Got an old TV or computer? City has a new program for you

Brian Cuaron

Oct. 9, 2011 at 5:09 a.m.

Getting rid of an old TV, broken computer or a Ziploc bag full of dead batteries is about to get a bit easier for Juan Velasquez and other Victorians.

The city's household hazardous waste program starts in November, but residents can schedule to have their waste picked up from home starting Saturday, said Jerry James, director of environmental services.

The program would be available to the city's almost 19,500 utility customers, those with a city trash bin.

The program will pick up materials not allowed to go into city trash bins or the landfill, including paint, batteries, TVs, used oil, computer monitors, fluorescent bulbs, antifreeze, poison, garden chemicals, pool chemicals and hypodermic needles.

That is good news for Velasquez, 64, who lives in the 500 block of William Street and fills up a bag full of dead batteries a year. Velasquez said the new program would be more convenient than the city's now-defunct annual waste drop-off program, which he used to dump a broken computer and TV.

The constant availability of the new program also would help residents not able to store materials, Velasquez said. Such residents "sneak things into their waste baskets," he explained.

And the new program would be cheaper than the former drop-off program, which cost about $160,000 per event, James said. Spreading the household hazardous waste program's cost to all utility customers made it affordable.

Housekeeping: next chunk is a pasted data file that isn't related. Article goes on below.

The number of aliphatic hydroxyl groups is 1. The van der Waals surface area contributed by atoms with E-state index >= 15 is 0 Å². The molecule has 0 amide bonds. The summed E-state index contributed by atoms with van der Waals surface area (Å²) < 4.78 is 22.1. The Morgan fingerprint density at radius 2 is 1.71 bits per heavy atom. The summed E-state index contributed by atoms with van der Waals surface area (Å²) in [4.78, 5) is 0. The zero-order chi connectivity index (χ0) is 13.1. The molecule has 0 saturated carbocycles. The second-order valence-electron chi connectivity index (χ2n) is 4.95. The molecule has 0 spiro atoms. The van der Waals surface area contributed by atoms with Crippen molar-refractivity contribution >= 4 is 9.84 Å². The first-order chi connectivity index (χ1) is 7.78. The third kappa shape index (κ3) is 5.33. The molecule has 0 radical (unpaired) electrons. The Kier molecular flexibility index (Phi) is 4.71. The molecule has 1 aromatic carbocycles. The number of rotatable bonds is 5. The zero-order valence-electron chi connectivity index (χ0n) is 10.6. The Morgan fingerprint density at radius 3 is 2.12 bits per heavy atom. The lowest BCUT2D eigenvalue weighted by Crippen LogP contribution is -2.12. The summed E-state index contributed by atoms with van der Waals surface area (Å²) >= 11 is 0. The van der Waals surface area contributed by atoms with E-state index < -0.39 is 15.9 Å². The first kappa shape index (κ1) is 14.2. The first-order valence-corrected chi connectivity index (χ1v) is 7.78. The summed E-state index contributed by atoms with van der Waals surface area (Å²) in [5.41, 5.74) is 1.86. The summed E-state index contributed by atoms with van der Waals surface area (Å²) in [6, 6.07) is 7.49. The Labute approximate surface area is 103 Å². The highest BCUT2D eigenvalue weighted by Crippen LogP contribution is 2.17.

Similar programs are being rolled out across South Texas with current Waste Management customers, said Lisa Doughty, company community relations manager for South Texas.

Eventually, the plan is to include commercial accounts, such as apartment complexes, into the program, Doughty said. There is no timeline for when that would happen, but the company wanted to get the program running smoothly before it expanded it.

The new program also may extend the life of the city's landfill.

"It's not intended to store plastic from now until the end of time," said James, referring to the time it takes for some unallowable materials to decompose in the landfill.

Landfills were meant to operate as an organic treatment center, James said. Bacteria and worms feed on the materials in the landfill and produce gas, which eventually turns into methane that the city plans to sell.

When organisms don't feed on certain materials, the landfill's life is cut short. James explained that the city has banked on the organisms decomposing the landfill's mounds so that the city may dump more trash on top.

With the program, the waste gets processed in New Braunfels and 80 percent is recycled, Doughty said. Light bulbs go to a lamp plant, e-waste to a recycling facility and paints to a producer that reuses the paints.

"The good news, is none of it is ending up in the landfill," Doughty said.



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